On Blu-Ray: Verotika

When Glenn Danzig formed the Misfits in 1977, he carved out his own little macabre corner of the rising punk scene. Like their peers, the Misfits released singles that were loud, fast and cheaply recorded. However, their lyrical content had little interest in social unrest, suburban malaise or getting high. Seminal Misfits tunes like “Astro Zombies,” “Teenagers From Mars” and “Die, Die My Darling” were littered with imagery about UFOs, the undead and ritual sacrifice. Even after Danzig left the band in 1983, he continued to make a career out of his ghoulish fixations with solo albums, comic books, and now — nearly 40 years later — he’s released his first feature film: Verotika

Verotika is just as gruesome as fans of the artist would expect. But even Danzig’s most ardent followers might tie themselves in knots trying to defend this virtually unwatchable attempt at a horror anthology. The film is composed of three segments, each containing more gore and nudity in 20 minutes than most slashers do in 90, but the majority of that running time is spent watching a variety of adult film stars mug for the camera or simply just sit there in mock horror as someone gets their face ripped off or is raped by a human-spider mutant.

Each short is introduced by host Morella, whom we meet gouging out the eyes of some nameless woman she has chained to a wooden stake. This framing device (a clear callback to vintage B-movie horror hostesses such as Vampira and Elvira) is one of the many influences Verotika flaunts. The most obvious, however, would be Italian giallo horror of the ’60s and ’70s. Danzig poorly emulates every one of the genre’s touchstones — fetishistic closeups of knives penetrating flesh, abundant nudity, pervasive fog and cheap production values. Unfortunately, having good taste in horror movies doesn’t equate to a knack for filmmaking.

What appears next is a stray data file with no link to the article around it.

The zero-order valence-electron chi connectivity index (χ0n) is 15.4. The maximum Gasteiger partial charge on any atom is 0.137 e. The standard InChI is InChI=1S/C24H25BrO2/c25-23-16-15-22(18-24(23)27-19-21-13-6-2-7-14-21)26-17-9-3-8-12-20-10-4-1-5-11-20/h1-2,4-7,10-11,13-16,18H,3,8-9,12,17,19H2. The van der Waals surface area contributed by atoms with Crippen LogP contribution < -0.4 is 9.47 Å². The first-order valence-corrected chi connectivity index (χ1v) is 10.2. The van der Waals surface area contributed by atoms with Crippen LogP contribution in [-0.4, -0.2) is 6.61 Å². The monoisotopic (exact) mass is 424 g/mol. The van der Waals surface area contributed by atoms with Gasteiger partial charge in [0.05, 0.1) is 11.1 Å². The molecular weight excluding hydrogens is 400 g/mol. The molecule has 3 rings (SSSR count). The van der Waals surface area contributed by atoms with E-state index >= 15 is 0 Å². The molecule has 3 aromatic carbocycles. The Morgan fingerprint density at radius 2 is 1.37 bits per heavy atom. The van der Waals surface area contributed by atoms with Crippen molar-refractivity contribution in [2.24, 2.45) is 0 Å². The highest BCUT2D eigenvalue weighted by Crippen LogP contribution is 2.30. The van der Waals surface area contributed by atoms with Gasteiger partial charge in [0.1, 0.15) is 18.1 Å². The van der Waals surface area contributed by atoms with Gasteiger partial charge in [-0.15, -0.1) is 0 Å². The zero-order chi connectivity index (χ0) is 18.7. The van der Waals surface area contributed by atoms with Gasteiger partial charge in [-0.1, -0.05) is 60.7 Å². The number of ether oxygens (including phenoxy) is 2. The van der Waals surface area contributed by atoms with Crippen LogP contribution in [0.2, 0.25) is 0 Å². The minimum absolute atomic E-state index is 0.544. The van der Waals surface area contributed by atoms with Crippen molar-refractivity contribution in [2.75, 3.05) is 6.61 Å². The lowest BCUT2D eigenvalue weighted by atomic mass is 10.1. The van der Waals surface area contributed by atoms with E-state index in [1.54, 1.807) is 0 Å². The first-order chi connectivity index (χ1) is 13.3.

On paper, Verotika’s first story (to use that term loosely) actually sounds like it could be a hoot. It opens with a thirtysomething guy and a pink-haired woman briefly engaging in oral sex before making out for a very, very, very long time. However, each time the man tries to lift up this girl’s shirt, she pushes him away. When her shirt finally does come off, we see why this young lady may be a little self-conscious, and that’s because she has eyeballs where her nipples should be. Yep. Just a couple of fully functioning eyeballs. I say fully functioning because soon her eye-nipples begin crying, and one of those tears lands on a CGI spider crawling on the ground below her. Naturally, this spider morphs into a walking, talking, rubber-suited arachnid man who then goes onto rape and murder a few women. 

That sounds … potentially hysterical if, like me, you enjoy terribly produced sleaze. But Danzig inexplicably finds a way to even make that idea feel interminable. The editing throughout Verotika is unforgivable, as every shot is nearly double the length it should be; an actor will read a line for the camera to then just linger on their wide-eyed expression for another 20 seconds or so. Any spider-man action is second to pointless closeups or lengthy sequences such as the one where a woman sits in a café, orders coffee and abruptly leaves before drinking anything. 

There are intermittent spurts of hilarity, such as the occasional baffling line delivery, and a couple of deaths are mildly amusing in their eagerness to cross the line. But there’s so much waiting in between those moments that your best bet is to watch the inevitable highlight reel that inevitably shows up on YouTube in a couple months. For a musician who’s no doubt spent decades consuming and obsessing over all things horror, Danzig’s grand statement on the genre seems to be little more than “I don’t know where my homemade giallo ripoff ends and my awkwardly staged, softcore porno begins … and that’s how I like it!” 

Several critics have touted Danzig’s writing-directing debut as a monumental feat in enjoyably terrible filmmaking, going so far as to make direct comparisons to Tommy Wiseau’s pièce de résistance, The Room. Let this review dispel those silly notions now: What Verotika may share with that movie in production values, it lacks in any of the entertainment value.



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Mitch Ringenberg has written about film in some capacity since his time at his high school newspaper. Nowadays, when he's not teaching middle school language arts, Mitch can be found in Bloomington, Indiana, ranting incoherently on Letterboxd, binge-reading and being insufferable about all things pop culture.


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